Everyone is aware of the impact social media has on a brand – football clubs and their players are no different. Every football club down to Sunday League level has a social media presence. In 2009 Cristiano Ronaldo’s publicists scoffed at the idea of him being able to reach 10 million fans on Facebook – “That’s more than the entire population of Portugal”. As of today, Ronaldo has 116 million Facebook fans; the most of any human.

With the new season still just weeks old, let’s have a look at how, over the past few seasons, social media has affected football and those that play it – for better and for worse.

The medium of choice

Traditional media cannot keep pace with social media – all stories break first on Twitter. But unlike breaking news, where the news outlets are still the trusted and go-to source, football clubs can bypass the traditional outlets completely. They themselves can tweet to their multi-million fan base, sit back and wait for it to be retweeted to the rest of the world.

In the past, the only option was for a press conference to be called, the world media would gather, with rumours buzzing about the player about to be unveiled. Page 302 on Ceefax was the most up-to-date source. Now:

zeUnfortunately, regardless of his ties, Jim White is no longer the king of deadline day. #deadlineday is the country’s number one trend from AM to PM, and whether true or false, Twitter rumours make the day far more entertaining (sorry Stoke fans):stok

shinj

 

Giving the game to everyone

In days gone by, it was only those fortunate enough to have Sky Sports that could watch all the goals go in. Even with live TV figures soaring, social media has always been rife with shaky video footage of somebody’s TV which eventually gets dragged down by Twitter. Noticing the volume of, and need for these videos, Twitter this year signed a deal with Sky Sports, and through @SkyFootball, all the goals and highlights can be seen instantly.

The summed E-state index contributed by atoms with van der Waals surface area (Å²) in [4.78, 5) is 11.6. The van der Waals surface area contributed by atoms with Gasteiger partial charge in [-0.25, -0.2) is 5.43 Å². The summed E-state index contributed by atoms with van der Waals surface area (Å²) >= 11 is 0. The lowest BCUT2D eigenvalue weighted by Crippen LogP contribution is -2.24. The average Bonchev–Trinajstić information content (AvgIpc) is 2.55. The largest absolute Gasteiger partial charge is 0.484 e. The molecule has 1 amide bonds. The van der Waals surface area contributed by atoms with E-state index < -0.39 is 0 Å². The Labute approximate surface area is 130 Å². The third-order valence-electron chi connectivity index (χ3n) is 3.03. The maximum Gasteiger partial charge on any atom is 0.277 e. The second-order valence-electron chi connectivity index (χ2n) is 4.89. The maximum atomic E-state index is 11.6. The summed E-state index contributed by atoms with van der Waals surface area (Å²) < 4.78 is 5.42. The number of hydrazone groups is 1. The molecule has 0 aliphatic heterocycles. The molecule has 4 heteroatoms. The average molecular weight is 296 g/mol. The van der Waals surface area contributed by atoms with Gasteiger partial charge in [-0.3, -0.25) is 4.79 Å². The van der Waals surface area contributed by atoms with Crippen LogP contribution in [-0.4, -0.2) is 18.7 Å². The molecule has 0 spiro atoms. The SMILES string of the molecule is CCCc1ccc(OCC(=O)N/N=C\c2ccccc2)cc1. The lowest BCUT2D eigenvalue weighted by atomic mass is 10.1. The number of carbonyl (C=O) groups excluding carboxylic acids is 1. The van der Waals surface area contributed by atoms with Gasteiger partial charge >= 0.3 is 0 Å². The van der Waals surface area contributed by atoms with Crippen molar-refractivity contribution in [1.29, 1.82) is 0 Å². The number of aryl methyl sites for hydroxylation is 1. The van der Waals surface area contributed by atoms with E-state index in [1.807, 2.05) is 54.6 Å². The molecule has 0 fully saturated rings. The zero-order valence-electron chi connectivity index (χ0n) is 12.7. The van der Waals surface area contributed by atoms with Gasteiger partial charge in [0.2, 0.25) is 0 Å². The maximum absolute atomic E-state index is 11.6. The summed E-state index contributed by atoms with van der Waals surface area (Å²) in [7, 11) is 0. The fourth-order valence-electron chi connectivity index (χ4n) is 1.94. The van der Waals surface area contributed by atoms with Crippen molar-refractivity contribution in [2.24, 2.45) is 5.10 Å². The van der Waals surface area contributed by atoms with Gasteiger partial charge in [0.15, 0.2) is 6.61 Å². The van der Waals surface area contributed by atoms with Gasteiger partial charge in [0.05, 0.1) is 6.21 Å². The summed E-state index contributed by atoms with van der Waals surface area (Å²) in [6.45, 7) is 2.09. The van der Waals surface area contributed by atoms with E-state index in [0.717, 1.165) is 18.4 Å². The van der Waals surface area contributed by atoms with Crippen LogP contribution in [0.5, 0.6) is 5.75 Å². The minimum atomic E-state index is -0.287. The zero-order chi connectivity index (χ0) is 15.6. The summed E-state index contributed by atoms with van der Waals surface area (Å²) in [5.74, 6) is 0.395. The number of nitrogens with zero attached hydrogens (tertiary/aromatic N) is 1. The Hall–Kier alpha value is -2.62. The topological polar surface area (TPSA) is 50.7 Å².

Going a step further, Wayne Rooney testimonial match against Everton was the first English game to be legally streamed on Facebook. The success has encouraged Sky Sports News to try the same with the immensely popular Soccer Saturday. Through social media, the game is more accessible than ever.

Personal brand and engagement

From an individual brand perspective, social media is unparalleled. Footballers tweet their opinions, activities and even some very personal information. Cristiano Ronaldo used his Facebook account to announce the birth of his child, as did Wayne Rooney and a whole host of others. As with all celebrities on Twitter, their personality really comes across.

Players like Joey Barton (now inactive) and Juan Mata give examples of well written, insightful blogs – that through social media receive substantial shares. Sometimes you don’t need a lengthy blog to change public opinion and drum up personal support; it can be done in a few tweets. This is how to deal with being dropped elegantly:

bast

bast

Of course, sometimes showing your true personality isn’t the best idea: